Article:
Looking to take on new challenges in your photography journey? Park your 35 mm shooter for a while and try out medium format film. Soon you'll discover a whole new analogue experience with this square format. In this article, we'll talk about why it can be worth your time and how it can improve your skills as a photographer.
It slows you down.
Sounds like a negative, right? Well, it all depends on your perspective! If you're the type of shooter that snaps away on impulse then you may be apprehensive in the beginning. But hear us out first. Medium format cameras require the user to take time to figure out what they want to do with their shot. Snapshots are awesome but medium format film cameras are set up differently. For one, they're more likely to be bigger than 35 mm cameras and some of them (especially lower-priced ones) don't have the motorized film advance feature that lets you take photos in quick succession.
Now on to the next point, shooting well with medium format film takes time if you're used to shooting with a different format. Composition, the orientation of the viewfinder, lever positioning, and more are to be taken into account. As you get comfortable with these things, you get to understand how your camera works and that leads us to the next reason.
You give more thought to your shots.
Since everything is different from your go-to setup, you tend to give more thought to the process of taking photos. One of the most significant changes you're going to encounter is the different manner in which you focus your shots. Medium format film has a more square frame for you to fill. Not only that, but you also have a bigger area to cover. The negative is literally larger than what you're used to especially when you go beyond 6x4.5 size. All of these wrapped up can be overwhelming at first but that's a good thing. You're thinking more before you hit the shutter button.
You get better details with the larger negative.
While bigger isn't always better, it kind of when it comes to shooting with medium format. 6x4.5 is almost two and a half times bigger than 35 mm film and with that bigger negative size comes a few benefits. Some of it is finer detail, less grain, and smoother tones. These visual elements can give your images a better look and feel especially if you're going for a specific vibe in your work. Aside from the larger negative, some of the higher-end medium format cameras have better lenses and features that help you get better photographs. Of course, they can be more expensive than the setup you're currently running so take that into consideration as well.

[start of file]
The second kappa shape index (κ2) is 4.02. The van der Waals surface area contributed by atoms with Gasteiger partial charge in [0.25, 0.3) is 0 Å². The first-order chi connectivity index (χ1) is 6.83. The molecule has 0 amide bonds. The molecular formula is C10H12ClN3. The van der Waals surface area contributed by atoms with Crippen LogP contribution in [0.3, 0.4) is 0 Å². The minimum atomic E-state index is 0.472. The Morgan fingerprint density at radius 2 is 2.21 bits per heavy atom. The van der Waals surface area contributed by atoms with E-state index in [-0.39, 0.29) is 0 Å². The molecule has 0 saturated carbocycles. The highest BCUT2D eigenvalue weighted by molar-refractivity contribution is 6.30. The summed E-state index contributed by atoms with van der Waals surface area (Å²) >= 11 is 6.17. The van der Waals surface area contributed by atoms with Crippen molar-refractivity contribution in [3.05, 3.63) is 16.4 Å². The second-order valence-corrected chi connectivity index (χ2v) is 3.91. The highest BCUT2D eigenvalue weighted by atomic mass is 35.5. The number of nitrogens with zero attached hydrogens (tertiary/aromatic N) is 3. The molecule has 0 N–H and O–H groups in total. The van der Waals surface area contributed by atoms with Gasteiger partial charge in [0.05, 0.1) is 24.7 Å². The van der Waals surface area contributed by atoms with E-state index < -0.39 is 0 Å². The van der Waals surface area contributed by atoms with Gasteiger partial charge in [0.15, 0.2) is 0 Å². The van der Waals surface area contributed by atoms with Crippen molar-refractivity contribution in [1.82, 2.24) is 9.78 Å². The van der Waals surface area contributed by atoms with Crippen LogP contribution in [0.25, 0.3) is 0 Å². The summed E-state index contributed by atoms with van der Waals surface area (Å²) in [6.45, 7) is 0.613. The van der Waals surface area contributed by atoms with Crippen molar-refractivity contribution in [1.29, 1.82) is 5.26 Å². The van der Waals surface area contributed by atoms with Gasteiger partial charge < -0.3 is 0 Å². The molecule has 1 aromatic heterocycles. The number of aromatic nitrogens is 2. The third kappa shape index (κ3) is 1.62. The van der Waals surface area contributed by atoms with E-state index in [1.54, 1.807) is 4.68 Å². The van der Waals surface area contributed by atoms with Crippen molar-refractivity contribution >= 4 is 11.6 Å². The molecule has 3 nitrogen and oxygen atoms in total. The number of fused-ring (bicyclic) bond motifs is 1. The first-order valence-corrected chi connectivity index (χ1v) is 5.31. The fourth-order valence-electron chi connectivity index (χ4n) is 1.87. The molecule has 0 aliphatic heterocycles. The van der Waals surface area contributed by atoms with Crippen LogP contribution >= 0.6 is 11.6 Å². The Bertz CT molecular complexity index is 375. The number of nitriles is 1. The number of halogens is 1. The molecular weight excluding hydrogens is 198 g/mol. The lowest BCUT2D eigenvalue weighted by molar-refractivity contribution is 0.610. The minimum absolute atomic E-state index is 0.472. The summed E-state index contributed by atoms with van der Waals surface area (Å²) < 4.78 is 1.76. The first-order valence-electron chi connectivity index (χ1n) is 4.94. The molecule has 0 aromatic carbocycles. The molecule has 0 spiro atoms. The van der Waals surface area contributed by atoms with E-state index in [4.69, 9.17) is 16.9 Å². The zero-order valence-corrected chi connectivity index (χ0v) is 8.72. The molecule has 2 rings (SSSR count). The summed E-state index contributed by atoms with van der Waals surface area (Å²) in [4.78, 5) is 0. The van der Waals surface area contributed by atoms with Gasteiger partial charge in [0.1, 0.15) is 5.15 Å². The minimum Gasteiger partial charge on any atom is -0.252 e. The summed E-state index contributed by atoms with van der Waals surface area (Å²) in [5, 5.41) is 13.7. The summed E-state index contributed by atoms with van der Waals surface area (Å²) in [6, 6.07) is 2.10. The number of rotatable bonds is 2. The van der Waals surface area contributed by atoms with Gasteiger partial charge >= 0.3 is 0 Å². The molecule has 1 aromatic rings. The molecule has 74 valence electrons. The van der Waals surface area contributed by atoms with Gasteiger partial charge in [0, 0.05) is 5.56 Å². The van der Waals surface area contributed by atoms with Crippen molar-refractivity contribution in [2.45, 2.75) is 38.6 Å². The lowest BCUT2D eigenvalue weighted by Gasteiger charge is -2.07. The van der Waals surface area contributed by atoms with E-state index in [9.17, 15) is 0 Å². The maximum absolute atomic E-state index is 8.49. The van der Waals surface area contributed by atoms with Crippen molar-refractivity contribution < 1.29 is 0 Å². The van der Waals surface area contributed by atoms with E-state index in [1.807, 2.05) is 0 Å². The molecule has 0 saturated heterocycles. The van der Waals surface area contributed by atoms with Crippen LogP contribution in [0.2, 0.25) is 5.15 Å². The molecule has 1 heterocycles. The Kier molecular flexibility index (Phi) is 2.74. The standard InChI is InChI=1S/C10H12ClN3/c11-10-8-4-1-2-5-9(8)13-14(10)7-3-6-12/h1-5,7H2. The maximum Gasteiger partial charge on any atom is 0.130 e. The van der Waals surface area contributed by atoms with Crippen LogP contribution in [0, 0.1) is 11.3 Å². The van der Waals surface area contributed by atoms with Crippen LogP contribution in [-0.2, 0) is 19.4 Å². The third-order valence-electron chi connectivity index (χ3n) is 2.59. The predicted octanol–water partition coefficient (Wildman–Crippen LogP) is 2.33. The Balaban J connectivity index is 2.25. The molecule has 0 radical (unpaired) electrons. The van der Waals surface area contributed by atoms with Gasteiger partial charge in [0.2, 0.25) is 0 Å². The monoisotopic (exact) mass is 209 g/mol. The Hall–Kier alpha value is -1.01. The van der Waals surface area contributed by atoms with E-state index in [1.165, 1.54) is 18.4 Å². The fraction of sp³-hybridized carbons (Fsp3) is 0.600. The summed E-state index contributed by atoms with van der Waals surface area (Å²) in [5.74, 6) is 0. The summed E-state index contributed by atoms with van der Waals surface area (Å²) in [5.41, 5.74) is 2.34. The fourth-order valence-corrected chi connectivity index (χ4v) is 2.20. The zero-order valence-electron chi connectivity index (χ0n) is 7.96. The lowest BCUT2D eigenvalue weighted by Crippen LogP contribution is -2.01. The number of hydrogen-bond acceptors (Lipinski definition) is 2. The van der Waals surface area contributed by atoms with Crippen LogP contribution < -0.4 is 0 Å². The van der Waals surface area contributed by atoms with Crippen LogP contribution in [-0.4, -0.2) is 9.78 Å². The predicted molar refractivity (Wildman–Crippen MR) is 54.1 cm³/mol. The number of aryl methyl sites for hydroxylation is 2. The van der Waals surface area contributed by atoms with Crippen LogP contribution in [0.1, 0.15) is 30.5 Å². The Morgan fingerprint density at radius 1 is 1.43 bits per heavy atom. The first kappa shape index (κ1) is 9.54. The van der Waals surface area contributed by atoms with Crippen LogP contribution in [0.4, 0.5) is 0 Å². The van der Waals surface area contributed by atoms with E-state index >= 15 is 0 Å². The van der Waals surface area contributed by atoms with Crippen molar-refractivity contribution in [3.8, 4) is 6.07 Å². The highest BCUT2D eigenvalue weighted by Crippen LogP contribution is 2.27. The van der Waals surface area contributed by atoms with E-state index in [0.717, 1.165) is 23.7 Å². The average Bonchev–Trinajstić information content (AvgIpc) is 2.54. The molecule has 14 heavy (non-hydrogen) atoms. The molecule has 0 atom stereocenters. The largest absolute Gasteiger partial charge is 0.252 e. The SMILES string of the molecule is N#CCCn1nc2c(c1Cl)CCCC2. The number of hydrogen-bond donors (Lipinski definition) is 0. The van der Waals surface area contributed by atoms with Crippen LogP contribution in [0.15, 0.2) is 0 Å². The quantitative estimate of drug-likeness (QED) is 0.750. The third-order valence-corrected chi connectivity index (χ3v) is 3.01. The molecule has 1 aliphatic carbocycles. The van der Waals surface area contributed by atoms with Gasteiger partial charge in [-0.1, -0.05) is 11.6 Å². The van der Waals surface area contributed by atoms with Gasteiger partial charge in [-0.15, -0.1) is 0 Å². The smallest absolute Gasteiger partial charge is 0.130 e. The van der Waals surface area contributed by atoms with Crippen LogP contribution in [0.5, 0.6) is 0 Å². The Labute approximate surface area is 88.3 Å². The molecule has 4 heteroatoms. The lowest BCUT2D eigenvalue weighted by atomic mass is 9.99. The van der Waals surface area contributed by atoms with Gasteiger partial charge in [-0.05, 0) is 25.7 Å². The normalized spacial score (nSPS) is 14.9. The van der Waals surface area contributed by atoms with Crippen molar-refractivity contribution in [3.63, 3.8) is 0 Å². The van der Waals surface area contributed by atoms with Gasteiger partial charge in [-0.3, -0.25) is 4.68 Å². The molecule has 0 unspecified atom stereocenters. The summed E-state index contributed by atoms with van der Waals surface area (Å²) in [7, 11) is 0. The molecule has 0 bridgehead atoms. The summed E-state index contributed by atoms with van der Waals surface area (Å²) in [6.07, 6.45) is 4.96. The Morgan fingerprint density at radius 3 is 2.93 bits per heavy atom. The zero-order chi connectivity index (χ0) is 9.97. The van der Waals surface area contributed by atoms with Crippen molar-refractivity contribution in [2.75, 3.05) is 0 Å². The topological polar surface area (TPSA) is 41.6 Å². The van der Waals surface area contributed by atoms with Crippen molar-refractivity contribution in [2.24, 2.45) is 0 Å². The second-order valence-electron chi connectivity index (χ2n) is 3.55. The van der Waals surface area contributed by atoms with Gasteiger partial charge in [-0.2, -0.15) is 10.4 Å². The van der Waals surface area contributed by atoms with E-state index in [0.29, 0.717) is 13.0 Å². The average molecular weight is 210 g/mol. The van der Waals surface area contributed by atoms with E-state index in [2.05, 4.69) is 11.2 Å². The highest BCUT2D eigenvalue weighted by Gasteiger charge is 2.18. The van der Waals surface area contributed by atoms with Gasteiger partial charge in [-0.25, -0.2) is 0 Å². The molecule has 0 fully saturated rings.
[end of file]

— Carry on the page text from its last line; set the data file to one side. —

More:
The square format can be challenging.
There are benefits to going outside of your comfort zone even when it comes to photography. You get to see things from a different perspective and from there you get to adjust your shooting style and technique. It's all about getting better with what you do and to achieve that, you have to pour more of yourself into your shots. Easy is good but challenges are better. Always remember that the great masters of photography didn't shoot their masterpieces from inside their comfort zones. Every new thing is scary at first but once you've gotten in the zone, everything will start falling into place. Embrace challenges!
Medium format cameras can be downright quirky or beautiful—or both!
When we talk about medium format cameras, it's impossible to not think about the Diana and the Holga. These two sweethearts of the analogue world have made so many wonderful images that they almost don't need any introduction here in the community. Editions upon editions of these two beauties have graced our pages and people's collections through the years. That's just how strong the appeal of medium format cameras is. On the other hand, more serious and equally beautiful medium format cameras from brands like Bronica, Yashica, Fuji, and so on are serious eye candy.
How about you? What other reasons would you give to someone who's looking to start their medium format journey? Sound off in the comments section below!